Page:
J: The wonderful Parkinson's Disease nurses...
S: Well that's right.
J: ...who are such a help.
S: Yes I mean we invented Parkinson's Disease Nurse Specialists,
and for people living with the condition, that's the best thing
that could possibly happen, to be able to talk to someone who
really understands the complexities of the condition, the
day-to-day challenges, someone who can give you time to help work
through some of those things.
H: So things that have come a long way but still no cure is
there Lubna? Why is that?
L: Well Parkinson's is a very complex condition and as we've
both described today, it affects your mind, it affects your mood
and it affects your body, and unfortunately scientists still don't
fully understand why Parkinson's develops in some people and why it
doesn't in others. And if we just look at this, this is a model of
a brain here. What we do know about Parkinson's is that the brain
isn't working properly. We know that there are two specific regions
in the brain, there's one on the left hand side and one on the
right hand side, deep within the centre of the brain. And in these
two regions there are nerve cells that die much earlier than they
should. Now the reason why these nerve cells are very interesting
and very special is because they produce a chemical called
L: And dopamine is really important because it helps nerve cells
speak to each other
L: And it also controls major functions such as movement. So
what scientists are trying to understand is why these
dopamine-producing nerve cells die. So once we pinpoint the causes
of Parkinson's, we can then figure out how to fix the brain and get
it working properly again, and that will lead us to a cure.
S: See there are – I mean there are lots of treatments for
Parkinson's, but basically they're treating the symptoms. They're
treating the problems...
H: ...not the cause
S: They're not actually stopping that fundamental issue of
stopping the death of those cells, and that's what we're determined
to try and find – a cure to stop those cells dying, maybe to
restore cells that have died, so that people can live a life free
of the symptoms. That's what we're determined to see.
L: And I think it's also really important to understand that
only humans get Parkinson's, so it's really important that we
actually look at human brain tissue as one avenue to try to figure
out how we can find a way to a cure.
H: So there's a – the 40th anniversary, we have this big launch
don't we Steve? Tell us a little bit about it, about the launch of
this brain donation appeal.
S: Well we – as I said we fund lots of research and so what's
needed is bright researchers, money to fund those researchers and
brain tissue for researchers to work on. So what happens here is we
want lots of brain tissue, so that researchers can have a look at a
brain of someone whose got Parkinson's, and compare that with the
brain of someone who hasn't got Parkinson's, and that's why it's
really important that we get the message over that it's everybody
who can support us in that way. So we thought, what a brilliant
topic for Parkinson's Awareness Week – let's try and encourage the
nation, everybody who's touched by Parkinson's, and it does affect
the whole family as we've already discussed, to see this is a very
practical way of supporting what we're doing and being part of this
search for a cure.
H: And there's a website people can go to isn't there?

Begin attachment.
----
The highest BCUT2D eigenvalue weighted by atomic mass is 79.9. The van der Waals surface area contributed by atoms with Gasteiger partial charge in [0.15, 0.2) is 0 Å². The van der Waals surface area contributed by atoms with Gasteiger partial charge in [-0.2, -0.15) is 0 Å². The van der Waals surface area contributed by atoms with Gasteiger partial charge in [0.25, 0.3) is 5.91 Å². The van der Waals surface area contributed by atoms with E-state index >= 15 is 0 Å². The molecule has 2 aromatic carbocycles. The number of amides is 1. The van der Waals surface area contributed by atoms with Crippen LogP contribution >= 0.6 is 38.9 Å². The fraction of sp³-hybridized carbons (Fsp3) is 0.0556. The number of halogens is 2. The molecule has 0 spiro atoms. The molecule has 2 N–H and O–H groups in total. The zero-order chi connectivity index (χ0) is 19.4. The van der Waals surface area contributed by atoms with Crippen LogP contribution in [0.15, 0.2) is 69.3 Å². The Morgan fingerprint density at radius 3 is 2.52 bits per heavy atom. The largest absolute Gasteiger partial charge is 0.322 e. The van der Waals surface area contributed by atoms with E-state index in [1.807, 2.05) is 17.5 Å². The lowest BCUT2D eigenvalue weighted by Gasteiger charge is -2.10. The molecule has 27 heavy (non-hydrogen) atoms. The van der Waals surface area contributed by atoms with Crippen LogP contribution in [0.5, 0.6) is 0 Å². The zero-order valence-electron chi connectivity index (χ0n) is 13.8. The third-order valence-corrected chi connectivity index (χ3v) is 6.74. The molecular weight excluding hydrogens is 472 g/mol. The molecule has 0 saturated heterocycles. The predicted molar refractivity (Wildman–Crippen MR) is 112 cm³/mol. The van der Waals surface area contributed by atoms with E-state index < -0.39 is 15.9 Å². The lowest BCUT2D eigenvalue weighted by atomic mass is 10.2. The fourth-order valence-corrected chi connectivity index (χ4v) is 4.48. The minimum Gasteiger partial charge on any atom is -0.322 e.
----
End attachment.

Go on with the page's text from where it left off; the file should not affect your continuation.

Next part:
S: There is - if you come to the Parkinson's Society
website which is www.parkinsons.org.uk then on
there you can find all kinds of ways to support us actually. I mean
this is a brilliant way of supporting us, to sign up and donate
your brain when you die. But you know a whole range of other ways
as well that people can just join us in trying to make a
H: Yes. Now Jane you've obviously been making a difference as
being the sort of figurehead of the Parkinson's Disease Society -
now you went along to one of the research centres I understand.
Tell us a little bit about that?
J: I went along to the Brain Bank itself, this is the
Parkinson's Brain Bank which is owned, run and funded by us, at
Imperial College in London. And it's remarkable. I mean the work
they're doing is absolutely fantastic. What I was so impressed by
was that every brain, by the way which are treated with huge
J: It's really worth knowing that. I've seen how all the
researchers and scientists are sort of handling the brains, and how
they talk about them. I was most impressed. But every brain will be
used in at least 50 different research projects.
H: Wow so it's really worth donating your brain.
J: Quite extraordinary. And all over the world. You know they
are sending tissue all over the world. And every study that's going
to be done, every project is evaluated properly, make sure it's
really going to be worthwhile and hopefully going to produce
results. And I was really impressed.
H: Ok. Now we've got some of your questions actually, we'll move
on to some of those, and we've had one in from PDS, sorry from
Darren. He said "how does one donate one's brain? Is there a form
to fill in somewhere? I have no problem with experiments being
carried out on bits of my body. It would save me a fortune in
J: That's the attitude, terrific.
H: Ever the optimist.
J: It's true though.
H: So how do you sort of get involved with it, if you feel that
you want to donate your brain to the Parkinson's Disease Society,
how do you go about it?
J: Yes, Darren is absolutely right, there is a form, and if you
go onto your website which Steve has already said is www.parkinsons.org.uk there are
clear links to take you to where you ask to have a form sent to
you, and you fill in the form and then when you die, your nearest
of kin will ring up a certain number, and everything is taken care
of. I mean it's extremely well organised, it really is.